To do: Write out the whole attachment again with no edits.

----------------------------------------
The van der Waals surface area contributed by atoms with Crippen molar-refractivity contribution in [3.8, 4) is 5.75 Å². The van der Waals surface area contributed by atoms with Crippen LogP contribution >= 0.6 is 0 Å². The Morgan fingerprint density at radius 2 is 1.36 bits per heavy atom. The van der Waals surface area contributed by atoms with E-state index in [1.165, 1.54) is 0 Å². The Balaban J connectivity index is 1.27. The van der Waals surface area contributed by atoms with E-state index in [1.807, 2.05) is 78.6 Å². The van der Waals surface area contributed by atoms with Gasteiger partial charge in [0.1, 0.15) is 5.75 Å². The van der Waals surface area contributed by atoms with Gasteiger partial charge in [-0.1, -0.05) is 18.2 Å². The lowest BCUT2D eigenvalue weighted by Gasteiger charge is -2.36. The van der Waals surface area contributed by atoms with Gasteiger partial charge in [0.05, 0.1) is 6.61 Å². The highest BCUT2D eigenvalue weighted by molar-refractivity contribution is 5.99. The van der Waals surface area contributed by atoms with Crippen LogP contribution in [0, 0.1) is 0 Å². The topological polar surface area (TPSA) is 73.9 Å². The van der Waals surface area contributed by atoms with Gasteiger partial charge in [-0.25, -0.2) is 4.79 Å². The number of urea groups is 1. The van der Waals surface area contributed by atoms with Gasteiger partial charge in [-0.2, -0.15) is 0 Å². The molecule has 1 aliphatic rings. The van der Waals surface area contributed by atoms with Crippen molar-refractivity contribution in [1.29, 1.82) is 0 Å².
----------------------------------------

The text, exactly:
The van der Waals surface area contributed by atoms with Crippen molar-refractivity contribution in [3.8, 4) is 5.75 Å². The van der Waals surface area contributed by atoms with Crippen LogP contribution >= 0.6 is 0 Å². The Morgan fingerprint density at radius 2 is 1.36 bits per heavy atom. The van der Waals surface area contributed by atoms with E-state index in [1.165, 1.54) is 0 Å². The Balaban J connectivity index is 1.27. The van der Waals surface area contributed by atoms with E-state index in [1.807, 2.05) is 78.6 Å². The van der Waals surface area contributed by atoms with Gasteiger partial charge in [0.1, 0.15) is 5.75 Å². The van der Waals surface area contributed by atoms with Gasteiger partial charge in [-0.1, -0.05) is 18.2 Å². The lowest BCUT2D eigenvalue weighted by Gasteiger charge is -2.36. The van der Waals surface area contributed by atoms with Gasteiger partial charge in [0.05, 0.1) is 6.61 Å². The highest BCUT2D eigenvalue weighted by molar-refractivity contribution is 5.99. The van der Waals surface area contributed by atoms with Crippen LogP contribution in [0, 0.1) is 0 Å². The topological polar surface area (TPSA) is 73.9 Å². The van der Waals surface area contributed by atoms with Gasteiger partial charge in [-0.25, -0.2) is 4.79 Å². The number of urea groups is 1. The van der Waals surface area contributed by atoms with Gasteiger partial charge in [-0.2, -0.15) is 0 Å². The molecule has 1 aliphatic rings. The van der Waals surface area contributed by atoms with Crippen molar-refractivity contribution in [1.29, 1.82) is 0 Å².